The New Spot to Quench Your Thursday Thirst
Published: Wednesday, April 25, 2012
Updated: Monday, November 5, 2012 19:11
It’s 11 p.m. on a Thursday and the combination of heels on the sidewalk and Meek Mill blasting through speakers is taking over Main St. Down past Just Pizza and Northside Bar, there are women gliding to the front of the line while guys wait impatiently to enter the popular bar Mojo’s.
The Lambda Sigma Upsilon (LSU) fraternity has resurrected Latin Thursdays, an entire night dedicated to Latin American music and dancing, after a two-year hiatus. The pre-weekend activity is held at Mojo’s instead of its old venue, Sangria’s. LSU figured this was perfect timing for a return, especially because of new laws being established in Buffalo.
“We wanted to bring the people what they wanted,” said Gardel Espinal, a junior advertising and marketing major. “Especially because now Buffalo passed that new law that you can’t have 18 and over parties on Chippewa and around Elmwood, so we thought we’d have Latin Thursdays so people can have fun on Thursdays again.”
The strong turnout proved Espinal right. People socialized and danced while bartenders remained busy making multiple drinks at a time and being thanked with smiles and dollar bills.
Bouncers are not as stressed on Latin Thursdays compared to the average weekend nights because there are no college students peeing all over the floor in the bathroom and no drunken stumbling. People dress to impress even though there is no enforced formal dress code.
The mass of people that show up every Thursday night is no longer shocking to the members of LSU. They’ve been hosting these nights for two months. Without flyers, LSU has relied on word of mouth and social networks to get the news traveling.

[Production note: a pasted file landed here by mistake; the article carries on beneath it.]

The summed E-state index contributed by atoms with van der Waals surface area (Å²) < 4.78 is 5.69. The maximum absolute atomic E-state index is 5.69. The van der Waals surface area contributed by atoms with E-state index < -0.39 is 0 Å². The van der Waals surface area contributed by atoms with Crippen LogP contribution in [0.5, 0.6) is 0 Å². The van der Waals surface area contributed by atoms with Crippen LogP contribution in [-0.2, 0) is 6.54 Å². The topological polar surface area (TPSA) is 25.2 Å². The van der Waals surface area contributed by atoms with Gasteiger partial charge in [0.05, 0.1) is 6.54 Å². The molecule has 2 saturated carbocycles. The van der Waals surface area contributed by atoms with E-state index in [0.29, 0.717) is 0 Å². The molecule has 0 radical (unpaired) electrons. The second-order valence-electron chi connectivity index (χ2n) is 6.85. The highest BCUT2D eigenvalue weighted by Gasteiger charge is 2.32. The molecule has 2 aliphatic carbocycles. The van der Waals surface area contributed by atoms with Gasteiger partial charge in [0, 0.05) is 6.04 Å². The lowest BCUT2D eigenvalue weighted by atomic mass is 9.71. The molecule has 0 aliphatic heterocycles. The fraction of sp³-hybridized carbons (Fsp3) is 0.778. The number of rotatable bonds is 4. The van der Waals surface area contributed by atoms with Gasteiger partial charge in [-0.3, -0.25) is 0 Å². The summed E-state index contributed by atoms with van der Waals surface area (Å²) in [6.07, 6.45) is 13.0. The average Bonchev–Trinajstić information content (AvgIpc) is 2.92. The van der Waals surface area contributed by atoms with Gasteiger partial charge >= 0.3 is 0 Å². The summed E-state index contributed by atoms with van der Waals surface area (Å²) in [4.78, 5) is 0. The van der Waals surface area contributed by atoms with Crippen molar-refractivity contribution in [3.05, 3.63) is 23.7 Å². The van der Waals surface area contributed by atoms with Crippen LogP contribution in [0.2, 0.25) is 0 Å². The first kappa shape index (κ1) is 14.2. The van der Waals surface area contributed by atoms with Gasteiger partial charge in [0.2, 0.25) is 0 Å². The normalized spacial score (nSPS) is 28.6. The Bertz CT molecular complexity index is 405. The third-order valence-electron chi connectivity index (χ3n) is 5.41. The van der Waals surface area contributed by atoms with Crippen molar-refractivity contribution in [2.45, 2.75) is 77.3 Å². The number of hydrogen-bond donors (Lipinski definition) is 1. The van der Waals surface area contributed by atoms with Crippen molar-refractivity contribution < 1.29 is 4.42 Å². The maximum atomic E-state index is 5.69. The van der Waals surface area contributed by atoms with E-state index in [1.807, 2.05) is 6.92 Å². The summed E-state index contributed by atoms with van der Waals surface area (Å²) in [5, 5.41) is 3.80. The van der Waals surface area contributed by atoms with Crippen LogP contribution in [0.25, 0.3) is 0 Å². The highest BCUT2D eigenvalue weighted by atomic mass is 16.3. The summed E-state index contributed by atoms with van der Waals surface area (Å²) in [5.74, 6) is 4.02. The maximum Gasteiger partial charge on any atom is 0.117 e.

“It has been good, this is the fourth week,” said Krystal Diaz, a senior psychology and early childhood major. “I heard about it through my friends.”
The crowd is mostly Latino and African-American students, and the music is mostly hip-hop. Every week, those waiting in line are anxious and excited because they feel as if the event is their own.
“It’s good because it’s Latin and we don’t really have any [events]. Everything is predominantly mainstream,” said Marlene Ferreris, a senior geography major.
With this many people in attendance, the bartenders’ tips are pretty healthy and Mojo’s is making money off the cover charge at the front door.
“Usually what we do is that we take [the money from] the 21 and over and we will split the [money from the students] 18 and over,” Espinal said. “Of the 21 [year-olds], Mojo’s makes their money at the bar. We make a profit from when they come in.”
With brothers of the LSU fraternity advertising their Latin Thursdays parties to their friends on Facebook, they expect the crowd to keep growing.
Latin Thursdays are buzzing and new attendees are making plans to be at the next party.